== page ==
Ralph pocketed the apple with a gay laugh, and was at the door of the express section of the car as it slid back and the messenger's face appeared.
The agent had come out of his shed. He glanced over an iron chest and some crated stuff shoved forward by the messenger, and then, running his eye over the bills of lading handed him by the latter, said briskly:
"You will not be needed this time, Ralph."
"All right, Mr. More."
"Nothing but some transfer freight and the bank delivery—that's my special, you know. Be around for the 5.11, though."
"Sure," nodded Ralph Fairbanks, looking pleased at the brisk dismissal, like a boy on hand for work, but, that failing, with abundant other resources at hand to employ and enjoy the time.
With a cheery hail to the baggage master as he appeared on the scene, Ralph rounded the cow-catcher, intent on a short cut across the tracks. His appearance had been actuated by business reasons strictly, but, business not materializing, he was quite as practical and eager on another tack.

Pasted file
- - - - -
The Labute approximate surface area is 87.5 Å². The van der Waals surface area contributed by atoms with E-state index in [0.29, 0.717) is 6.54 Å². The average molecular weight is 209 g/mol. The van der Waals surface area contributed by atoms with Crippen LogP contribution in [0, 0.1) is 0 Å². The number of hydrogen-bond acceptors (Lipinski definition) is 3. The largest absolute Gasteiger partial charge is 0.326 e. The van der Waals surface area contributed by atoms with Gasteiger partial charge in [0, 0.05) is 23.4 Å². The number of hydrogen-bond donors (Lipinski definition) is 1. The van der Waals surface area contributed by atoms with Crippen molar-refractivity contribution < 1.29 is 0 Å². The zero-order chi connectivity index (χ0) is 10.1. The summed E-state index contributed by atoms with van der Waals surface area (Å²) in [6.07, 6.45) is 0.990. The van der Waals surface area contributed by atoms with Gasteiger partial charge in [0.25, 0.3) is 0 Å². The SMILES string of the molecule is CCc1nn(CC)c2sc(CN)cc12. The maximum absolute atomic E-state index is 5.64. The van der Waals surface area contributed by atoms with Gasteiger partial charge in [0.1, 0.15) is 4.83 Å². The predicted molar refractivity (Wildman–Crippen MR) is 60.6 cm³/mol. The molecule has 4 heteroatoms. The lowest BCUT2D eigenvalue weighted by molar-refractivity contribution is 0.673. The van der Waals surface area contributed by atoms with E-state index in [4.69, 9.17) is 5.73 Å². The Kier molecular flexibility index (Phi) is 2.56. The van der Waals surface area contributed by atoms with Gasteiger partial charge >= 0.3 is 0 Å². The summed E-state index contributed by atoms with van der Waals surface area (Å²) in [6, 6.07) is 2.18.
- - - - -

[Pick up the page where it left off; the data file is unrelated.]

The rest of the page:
Ever since vacation began, three weeks previous, Ralph had made two trips daily to the depot, on hand to meet the arriving 10.15 and 5.11 trains.
This had been at the solicitation of the express agent. Stanley Junction was not a very large receiving point, but usually there were daily several packages to deliver. When these were not for the bank or business houses in the near center of the town, but for individuals, the agent employed Ralph to deliver them, allowing him to retain the ten cents fee for charges.
Sometimes Ralph picked up as high as fifty cents a day, the average was about half that amount, but it was welcome pocket money. Occasionally, too, some odd job for waiting passengers or railroad employes would come up. It gave Ralph spending money with which to enjoy his vacation, and, besides, he liked the work.